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Mount 'N Ride 42-31585 OR-B Nose Art (323rd Bomb Squadron)

This aircraft was one of several 91st BG planes that flew into Switzerland to be interred until the end of the war.

Photo contributed by Paul Chryst

Information about the Crew of Mount ‘N Ride 42-31585 OR B

The crew of Mount ‘N Ride was assembled in Alexandria, Louisiana in the summer of 1943.  They shipped out for England along with 47 other air crews on October 30, 1943 aboard the Queen Mary.

They were assigned to the 91st Bomb Group (H), 323rd Bomber Squadron which was commanded at the time by Lt. Col. Bishop.

Their first airplane a B-17F had been named Gay Caballero by its first crew. On the crews second mission during climb out in the clouds they hit what they thought was a radio tower. They completed the mission and upon landing at Bassingbourn Air Field, the right wing dropped. They had impacted another aircraft (the one which had taken off immediately behind them) and the main spar had been broken. As long as the wing was loaded the aircraft flew fine but as the wing loading dissipated the wing fell off.  Gay Caballero was retired.

They were assigned a new B-17G.  On their first mission in this plane, to Hanover, they were hit by both 20mm cannon and 30 cal. fire. The top of the flight deck was blown off and they sustained heavy damage to rudder and trailing edge of the left wing. They also lost use of their left flap and had to land hot without flaps. This was the only mission for them in this aircraft.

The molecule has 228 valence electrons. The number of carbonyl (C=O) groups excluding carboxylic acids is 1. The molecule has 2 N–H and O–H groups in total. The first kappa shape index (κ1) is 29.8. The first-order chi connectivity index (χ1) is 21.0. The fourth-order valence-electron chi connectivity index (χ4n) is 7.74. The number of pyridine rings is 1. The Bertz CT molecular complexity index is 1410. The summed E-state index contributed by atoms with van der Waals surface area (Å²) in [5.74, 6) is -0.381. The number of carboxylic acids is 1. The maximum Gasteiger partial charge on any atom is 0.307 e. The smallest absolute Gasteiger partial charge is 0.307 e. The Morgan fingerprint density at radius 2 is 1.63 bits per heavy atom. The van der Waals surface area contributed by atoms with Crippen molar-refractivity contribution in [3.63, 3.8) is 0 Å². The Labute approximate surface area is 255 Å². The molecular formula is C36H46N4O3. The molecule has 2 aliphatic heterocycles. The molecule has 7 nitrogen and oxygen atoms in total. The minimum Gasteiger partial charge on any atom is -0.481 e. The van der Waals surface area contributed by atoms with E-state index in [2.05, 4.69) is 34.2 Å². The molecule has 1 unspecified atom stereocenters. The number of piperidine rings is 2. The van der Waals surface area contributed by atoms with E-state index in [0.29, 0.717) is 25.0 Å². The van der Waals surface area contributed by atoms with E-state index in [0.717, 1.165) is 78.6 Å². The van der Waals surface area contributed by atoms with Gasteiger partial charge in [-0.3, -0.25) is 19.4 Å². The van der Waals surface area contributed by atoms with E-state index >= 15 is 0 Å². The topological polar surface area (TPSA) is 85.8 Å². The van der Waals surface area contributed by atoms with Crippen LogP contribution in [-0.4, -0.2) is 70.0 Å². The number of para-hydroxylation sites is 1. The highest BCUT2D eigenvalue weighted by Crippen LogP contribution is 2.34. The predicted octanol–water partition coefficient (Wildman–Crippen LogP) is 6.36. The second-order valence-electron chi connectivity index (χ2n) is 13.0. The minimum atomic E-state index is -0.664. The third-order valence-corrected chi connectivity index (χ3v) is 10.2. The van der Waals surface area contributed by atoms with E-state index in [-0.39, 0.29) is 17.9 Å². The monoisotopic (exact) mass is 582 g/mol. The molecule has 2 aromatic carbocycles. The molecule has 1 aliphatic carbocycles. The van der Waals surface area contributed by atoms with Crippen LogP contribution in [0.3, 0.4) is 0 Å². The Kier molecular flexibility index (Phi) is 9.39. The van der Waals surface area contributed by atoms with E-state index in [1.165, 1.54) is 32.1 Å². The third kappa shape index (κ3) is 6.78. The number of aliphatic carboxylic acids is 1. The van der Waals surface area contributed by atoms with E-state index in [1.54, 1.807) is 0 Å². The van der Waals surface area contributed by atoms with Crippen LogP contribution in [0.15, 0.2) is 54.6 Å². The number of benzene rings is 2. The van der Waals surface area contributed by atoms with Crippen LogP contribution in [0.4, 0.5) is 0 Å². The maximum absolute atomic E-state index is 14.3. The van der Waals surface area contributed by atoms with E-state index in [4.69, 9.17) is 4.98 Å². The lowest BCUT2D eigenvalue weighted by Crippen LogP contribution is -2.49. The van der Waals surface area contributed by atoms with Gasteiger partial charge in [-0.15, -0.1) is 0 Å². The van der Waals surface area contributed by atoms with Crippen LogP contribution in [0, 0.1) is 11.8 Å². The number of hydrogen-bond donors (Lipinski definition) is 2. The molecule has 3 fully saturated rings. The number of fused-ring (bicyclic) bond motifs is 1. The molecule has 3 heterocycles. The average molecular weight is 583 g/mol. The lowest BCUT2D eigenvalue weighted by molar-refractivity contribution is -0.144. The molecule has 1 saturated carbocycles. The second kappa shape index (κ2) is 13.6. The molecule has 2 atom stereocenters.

They were then assigned to a new B-17G which had just arrived from the States. The enlisted men of the crew named her Mount ‘N Ride and Tony Starcer painted her nose art. The crew would fly the rest of their missions in Mount ‘N Ride.

On their 6th mission, originally scheduled to Hamburg but diverted to Dusseldorf because of weather, they took a direct hit to their #3 engine. They were unable to feather the prop and had a runaway. They lost the formation and made it over the North Sea at altitudes under 100 feet and speeds of 115 to 120 mph. They made landfall and landed at a RAF Base. The RAF covered their nose art because it was too suggestive.

In late February on a mission to Leipzig the 323rd supplied 9 aircraft. By the time they reached the target they had lost 8 of the nine aircraft. With no one to form up on they adlibbed the rest of the mission. They  avoid attackers by going high and then low to keep the formation between them and the attackers.

Their last mission was on the 16th of March 1944. The target was Augsburg. As they approached the target they were hit and lost their #3 engine. They began to loose the group and another FW190 took out their #2 engine. With the help of 2 P38s they were able to make it to c cloud deck.  Knowing they could not make it back to England they plotted a course to Dubendorf, Switzerland.  They were able to navigate in the clouds to Dubendorf where they landed and were interned in Adelboden, Switzerland.

The crews 13 missions were:










Nancy, France




They had 6 confirmed fighter kills.

This information came from the War Time Memories of Doyle E. Bradford, the pilot of Mount ‘N Ride.